Arbitration is a process that is used to settle disputes between two parties without going to court. It is often used in employment and consumer contracts, and is referred to as mandatory or mandatory arbitration. This means that if the employee or consumer does not agree to the arbitration, they will be denied employment or the ability to purchase the product or service. In 1991, the Supreme Court gave employers the right to require employees to sign arbitration agreements as a mandatory term and condition of employment in the Gilmer decision.
This changed the image of arbitration as a creation of the unionized workplace. In 1999, the top 10 banks that issue credit cards, including American Express, Citibank, First USA, Capital One, Chase and Discover, formed a group called “the Arbitration Coalition” to promote the use of arbitration clauses that prohibit class actions. Consumers have filed successful claims against arbitration when it would be too expensive for them to arbitrate their claims. The Supreme Court has also reduced the standard for reviewing arbitral awards, making it harder for parties to appeal an arbitral decision to a court. This means that it is important for arbitrators to remain neutral and impartial in order to ensure fairness in the process. Even if an entire contract is invalid, the arbitration clause can still stand because it is considered separable from the rest of the contract. The AT&T customer agreement included an arbitration clause that prohibited class action lawsuits and class arbitration.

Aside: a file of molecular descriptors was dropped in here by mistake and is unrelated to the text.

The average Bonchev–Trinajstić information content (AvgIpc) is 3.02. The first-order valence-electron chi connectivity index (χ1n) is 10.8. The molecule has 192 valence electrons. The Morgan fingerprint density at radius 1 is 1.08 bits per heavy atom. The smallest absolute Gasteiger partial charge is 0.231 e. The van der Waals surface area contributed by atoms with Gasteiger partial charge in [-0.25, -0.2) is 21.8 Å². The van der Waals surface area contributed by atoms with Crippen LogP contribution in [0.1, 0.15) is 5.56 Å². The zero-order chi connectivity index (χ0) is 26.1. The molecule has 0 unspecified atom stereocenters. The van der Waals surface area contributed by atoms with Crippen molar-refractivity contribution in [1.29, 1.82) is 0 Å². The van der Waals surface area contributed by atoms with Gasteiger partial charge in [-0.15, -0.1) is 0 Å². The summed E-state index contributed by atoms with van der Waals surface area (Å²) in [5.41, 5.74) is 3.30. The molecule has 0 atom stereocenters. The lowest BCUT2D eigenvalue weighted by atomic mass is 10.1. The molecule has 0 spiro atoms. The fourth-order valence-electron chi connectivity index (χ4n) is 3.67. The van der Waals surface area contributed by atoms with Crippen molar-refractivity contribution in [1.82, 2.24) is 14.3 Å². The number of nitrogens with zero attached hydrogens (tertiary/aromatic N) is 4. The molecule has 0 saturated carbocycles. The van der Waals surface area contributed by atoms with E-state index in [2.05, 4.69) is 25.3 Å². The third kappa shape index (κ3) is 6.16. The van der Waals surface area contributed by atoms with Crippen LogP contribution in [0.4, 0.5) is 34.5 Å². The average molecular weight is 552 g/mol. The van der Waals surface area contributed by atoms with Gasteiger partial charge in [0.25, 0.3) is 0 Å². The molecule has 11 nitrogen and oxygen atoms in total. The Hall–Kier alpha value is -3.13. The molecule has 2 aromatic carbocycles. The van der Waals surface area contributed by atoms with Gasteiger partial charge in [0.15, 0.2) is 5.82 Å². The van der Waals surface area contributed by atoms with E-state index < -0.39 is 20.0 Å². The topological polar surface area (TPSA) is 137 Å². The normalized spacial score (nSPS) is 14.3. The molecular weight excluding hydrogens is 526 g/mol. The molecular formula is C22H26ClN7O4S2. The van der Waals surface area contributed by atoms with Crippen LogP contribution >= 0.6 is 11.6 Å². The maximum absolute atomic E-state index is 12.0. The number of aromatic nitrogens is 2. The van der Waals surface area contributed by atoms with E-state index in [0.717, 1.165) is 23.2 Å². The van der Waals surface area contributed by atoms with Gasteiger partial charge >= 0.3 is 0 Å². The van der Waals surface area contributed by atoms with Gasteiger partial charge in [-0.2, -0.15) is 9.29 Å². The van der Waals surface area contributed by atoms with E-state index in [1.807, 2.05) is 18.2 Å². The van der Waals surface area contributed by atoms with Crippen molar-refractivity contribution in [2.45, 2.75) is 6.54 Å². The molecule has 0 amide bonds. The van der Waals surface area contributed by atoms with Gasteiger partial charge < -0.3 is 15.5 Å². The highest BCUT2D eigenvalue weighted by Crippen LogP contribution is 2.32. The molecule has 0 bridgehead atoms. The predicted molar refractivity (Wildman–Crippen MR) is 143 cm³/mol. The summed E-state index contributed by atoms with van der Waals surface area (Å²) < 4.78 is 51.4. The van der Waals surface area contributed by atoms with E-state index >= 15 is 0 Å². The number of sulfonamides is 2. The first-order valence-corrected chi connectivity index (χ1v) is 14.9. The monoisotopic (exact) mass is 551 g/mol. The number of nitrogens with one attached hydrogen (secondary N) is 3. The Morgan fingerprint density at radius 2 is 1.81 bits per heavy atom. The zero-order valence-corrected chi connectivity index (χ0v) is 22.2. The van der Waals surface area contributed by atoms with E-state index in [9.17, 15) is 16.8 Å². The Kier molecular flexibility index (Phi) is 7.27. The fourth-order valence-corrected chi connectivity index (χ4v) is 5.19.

Courts are divided on whether a court or arbitrator should decide whether or not the parties' agreement was intended to allow collective arbitration. Before the 1990s, arbitration was rarely used in non-unionized workplaces because there was no union present that could act as a partner of the employer in establishing arbitration. Even though arbitration cases are easier and cheaper to prosecute, large differences in outcomes can reduce the financial incentive and ability of plaintiffs' lawyers to accept cases brought by employees covered by mandatory arbitration. The Supreme Court is currently considering a case concerning the ability of a state court to interpret arbitration clauses.